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  • “Please Always Need Papa”: Doug Kramer Is Nostalgic Over Kendra Becoming A Teenager

    “Grabe, I can’t believe we’re gonna have a teenager na!” says the dad of three.
    by Ronna Capili Bonifacio .
“Please Always Need Papa”: Doug Kramer Is Nostalgic Over Kendra Becoming A Teenager
  • There’s something different about the teenage years. Once a child hits the age bracket that ends with the word ‘teen’, parents know that childhood has ended and a new season of parenting is beginning.

    It looks like Doug Kramer may have felt this way when he realized that in just a couple of days, he and wife Cheska Garcia-Kramer are officially going to be parents to a teenager.

    “T-minus two weeks till my baby @kendra.kramer turns 13!!!” he posted on his Instagram account.“Grabe, I can’t believe we’re gonna have a teenager na!”

    Friends and fellow parents couldn’t help but get a bit nostalgic with Doug, replying “Awww” or “Omggg” like Isabelle Daza and Andi Manzano.

    Kendra, the style maven to watch out for

    During the Kramer’s recent US vacation, netizens could not help but notice just how much Kendra Kramer has grown up.

    Next to her father who towers over most, Kendra is already catching up in height. She just has a few inches to go till she’s the same height as mom Cheska.

    Kendra looks every inch like a model in this recent photo.

    Many have pointed out how much she resembles a young Catriona Gray, Miss Universe 2018, in her recent photos.

    Like most tweens, Kendra enjoys dressing up and plays with makeup on her socials.

    She is currently homeschooled together with her siblings, Scarlett and Gavin.

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    RELATED: Kids Are Reading Less? No Wonder Cheska Kramer Is So Proud Of Scarlett's New Reading Habits

    Throwback to toddler years

    It looks like Doug’s been feeling nostalgic for quite a while now about Kendra entering her teenage years. Before his most recent photo post, he also shared an old video of Kendra as an upset toddler crying out for her dad.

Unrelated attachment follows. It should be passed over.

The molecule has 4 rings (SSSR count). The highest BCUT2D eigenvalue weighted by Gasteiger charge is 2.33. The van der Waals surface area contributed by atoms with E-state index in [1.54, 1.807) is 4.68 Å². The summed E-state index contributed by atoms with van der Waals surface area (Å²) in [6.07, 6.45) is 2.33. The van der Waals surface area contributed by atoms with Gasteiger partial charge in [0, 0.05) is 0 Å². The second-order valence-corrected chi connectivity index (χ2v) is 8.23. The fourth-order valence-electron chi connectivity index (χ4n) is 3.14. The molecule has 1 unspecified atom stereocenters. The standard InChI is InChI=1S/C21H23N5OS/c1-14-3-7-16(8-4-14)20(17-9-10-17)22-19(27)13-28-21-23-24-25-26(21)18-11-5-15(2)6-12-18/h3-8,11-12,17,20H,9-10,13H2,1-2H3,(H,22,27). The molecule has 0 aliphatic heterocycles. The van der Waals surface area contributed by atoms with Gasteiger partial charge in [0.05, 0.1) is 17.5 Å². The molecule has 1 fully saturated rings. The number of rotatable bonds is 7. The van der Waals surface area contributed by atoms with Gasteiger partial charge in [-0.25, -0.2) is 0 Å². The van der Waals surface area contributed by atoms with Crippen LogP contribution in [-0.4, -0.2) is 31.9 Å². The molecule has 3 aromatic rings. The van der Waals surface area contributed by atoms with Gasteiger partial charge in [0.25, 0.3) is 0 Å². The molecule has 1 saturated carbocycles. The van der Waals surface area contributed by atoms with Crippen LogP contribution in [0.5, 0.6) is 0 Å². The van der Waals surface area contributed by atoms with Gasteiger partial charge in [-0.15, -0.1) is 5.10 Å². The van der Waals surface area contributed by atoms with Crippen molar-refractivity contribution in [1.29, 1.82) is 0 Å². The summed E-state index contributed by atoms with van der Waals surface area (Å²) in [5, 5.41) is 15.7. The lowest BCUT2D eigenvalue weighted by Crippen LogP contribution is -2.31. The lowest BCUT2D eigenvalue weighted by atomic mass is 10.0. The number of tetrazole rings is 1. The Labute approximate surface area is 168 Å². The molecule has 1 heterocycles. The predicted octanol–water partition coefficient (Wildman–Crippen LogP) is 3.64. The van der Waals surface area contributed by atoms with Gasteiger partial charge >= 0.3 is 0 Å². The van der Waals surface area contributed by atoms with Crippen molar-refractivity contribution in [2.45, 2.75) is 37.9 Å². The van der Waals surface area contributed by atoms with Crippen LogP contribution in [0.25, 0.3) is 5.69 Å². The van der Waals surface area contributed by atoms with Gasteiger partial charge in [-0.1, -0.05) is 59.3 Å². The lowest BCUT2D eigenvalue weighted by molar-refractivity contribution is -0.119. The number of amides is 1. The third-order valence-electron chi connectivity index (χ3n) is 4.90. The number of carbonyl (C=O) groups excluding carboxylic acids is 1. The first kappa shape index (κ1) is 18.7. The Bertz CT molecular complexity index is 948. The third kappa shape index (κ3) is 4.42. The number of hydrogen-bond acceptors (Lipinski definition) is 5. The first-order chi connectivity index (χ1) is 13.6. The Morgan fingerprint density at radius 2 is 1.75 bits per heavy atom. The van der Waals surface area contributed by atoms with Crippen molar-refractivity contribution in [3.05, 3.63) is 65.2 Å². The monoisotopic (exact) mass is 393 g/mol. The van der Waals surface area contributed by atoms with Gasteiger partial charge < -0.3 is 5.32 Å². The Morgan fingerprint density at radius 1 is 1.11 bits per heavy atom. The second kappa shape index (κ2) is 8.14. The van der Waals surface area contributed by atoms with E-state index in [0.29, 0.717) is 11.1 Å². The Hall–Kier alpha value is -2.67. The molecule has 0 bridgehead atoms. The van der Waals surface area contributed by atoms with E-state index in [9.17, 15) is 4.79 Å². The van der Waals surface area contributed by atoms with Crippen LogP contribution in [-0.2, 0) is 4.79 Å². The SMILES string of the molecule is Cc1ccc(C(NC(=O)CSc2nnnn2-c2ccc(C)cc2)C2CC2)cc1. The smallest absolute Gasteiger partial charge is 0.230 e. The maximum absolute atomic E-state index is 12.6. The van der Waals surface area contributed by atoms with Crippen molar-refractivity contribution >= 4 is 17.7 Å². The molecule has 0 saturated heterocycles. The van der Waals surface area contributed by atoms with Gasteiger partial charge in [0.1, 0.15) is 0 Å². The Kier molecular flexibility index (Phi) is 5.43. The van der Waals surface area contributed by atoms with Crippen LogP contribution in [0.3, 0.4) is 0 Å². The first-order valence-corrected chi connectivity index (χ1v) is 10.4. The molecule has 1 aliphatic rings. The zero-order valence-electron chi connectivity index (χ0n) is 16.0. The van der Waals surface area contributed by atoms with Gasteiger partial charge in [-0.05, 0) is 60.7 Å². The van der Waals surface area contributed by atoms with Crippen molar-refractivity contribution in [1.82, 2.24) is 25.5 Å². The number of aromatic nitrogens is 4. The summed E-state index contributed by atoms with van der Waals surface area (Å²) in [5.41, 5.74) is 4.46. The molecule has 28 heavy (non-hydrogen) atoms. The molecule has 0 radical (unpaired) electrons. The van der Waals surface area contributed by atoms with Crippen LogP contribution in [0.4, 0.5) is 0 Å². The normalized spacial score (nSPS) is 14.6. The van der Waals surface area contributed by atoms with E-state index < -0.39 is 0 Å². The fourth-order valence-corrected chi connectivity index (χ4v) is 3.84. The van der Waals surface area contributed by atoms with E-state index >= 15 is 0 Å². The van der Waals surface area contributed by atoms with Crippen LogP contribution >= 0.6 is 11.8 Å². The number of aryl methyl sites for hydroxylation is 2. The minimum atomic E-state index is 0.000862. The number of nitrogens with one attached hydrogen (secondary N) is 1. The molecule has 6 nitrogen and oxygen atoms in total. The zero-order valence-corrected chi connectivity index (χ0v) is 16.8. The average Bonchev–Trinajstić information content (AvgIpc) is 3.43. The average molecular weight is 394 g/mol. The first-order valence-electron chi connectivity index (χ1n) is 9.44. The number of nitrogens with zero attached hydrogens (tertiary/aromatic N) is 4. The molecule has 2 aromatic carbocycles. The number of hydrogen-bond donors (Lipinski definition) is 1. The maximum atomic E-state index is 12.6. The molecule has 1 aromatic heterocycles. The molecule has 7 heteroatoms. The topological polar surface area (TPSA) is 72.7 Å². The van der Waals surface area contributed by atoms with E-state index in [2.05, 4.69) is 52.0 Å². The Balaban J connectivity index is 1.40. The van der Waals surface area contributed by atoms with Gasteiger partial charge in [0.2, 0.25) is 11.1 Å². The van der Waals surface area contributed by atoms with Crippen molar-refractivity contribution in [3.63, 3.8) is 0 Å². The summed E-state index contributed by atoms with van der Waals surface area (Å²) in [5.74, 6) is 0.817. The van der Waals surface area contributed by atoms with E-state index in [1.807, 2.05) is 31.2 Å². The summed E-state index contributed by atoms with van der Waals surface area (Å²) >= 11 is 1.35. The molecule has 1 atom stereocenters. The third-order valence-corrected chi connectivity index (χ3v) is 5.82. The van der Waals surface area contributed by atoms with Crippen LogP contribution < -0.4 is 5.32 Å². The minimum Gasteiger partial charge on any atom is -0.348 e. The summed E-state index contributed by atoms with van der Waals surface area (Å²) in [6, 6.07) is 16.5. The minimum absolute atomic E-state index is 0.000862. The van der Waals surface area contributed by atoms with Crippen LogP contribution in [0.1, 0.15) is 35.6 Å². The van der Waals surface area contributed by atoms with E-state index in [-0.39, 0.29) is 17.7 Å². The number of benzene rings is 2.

“Pls always need papa like this. Even when you’re big na, I’ll still carry you and comfort you baby girl. I love you Kenny, Doug writes in his caption. 

    The video shows Kendra crying while sitting on the floor and calling out for her dad. Once Doug picked her up, toddler Kendra instantly felt better and even kissed her dad.

    2 changes to expect in the teenage years

    Children entering the teenage years go through a number of changes, namely physical, emotional, social, and cognitive says Raising Children Network Australia, an Australian parenting site.


    Below are some changes you can expect in your teenager:

    1. Emotional changes

    “Pre-teens and teenagers often feel strong and sometimes overwhelming emotions like shame and humiliation, says Raising Children Network Australia.

    However, it is important to remember that teenagers and tweens do not have the skills to manage and express their emotions because of brain development.

    RELATED: Masungit Lang Ba Ang Teenager Mo O Depressed Na? What You Can Look Out For

    Often friction between parents and teenage children happens because parents expect their teenage children to be able to identify and manage their emotions well.

    But as the parenting site reminds, “They might know the words for these emotions but still have trouble recognizing them when they’re upset.

    Teenagers will continue to need help understanding and managing emotions.

    RELATED: Luto, Linis, at Turo: The Kramer Kids Are Great At Household Chores

    2. Social changes

    “Young people are busy working out who they are and where they fit in the world, says the Australian site. This looks like experimentation, often expressed in style, music, and art.


    Remember that it can just be a phase. If a teenager is interested in a particular subculture, be reminded that it is a way for a teenager to decided what they are identifying with. “It gives your child a way of exploring new values and deciding how these fit with their family values.

    What other parents are reading

    Think back to your own teenage years and try to remember if you once felt strongly about a particular music genre that you no longer identify with today. This can be a way for you to understand your child’s burgeoning teenage years.

    “You might not understand why your child likes a particular subculture, but it’s important not to put your child down for it.

    Make sure to keep communication lines open with your teenage child and be respectful of their thoughts and choices. Practice active listening.

    What other parents are reading

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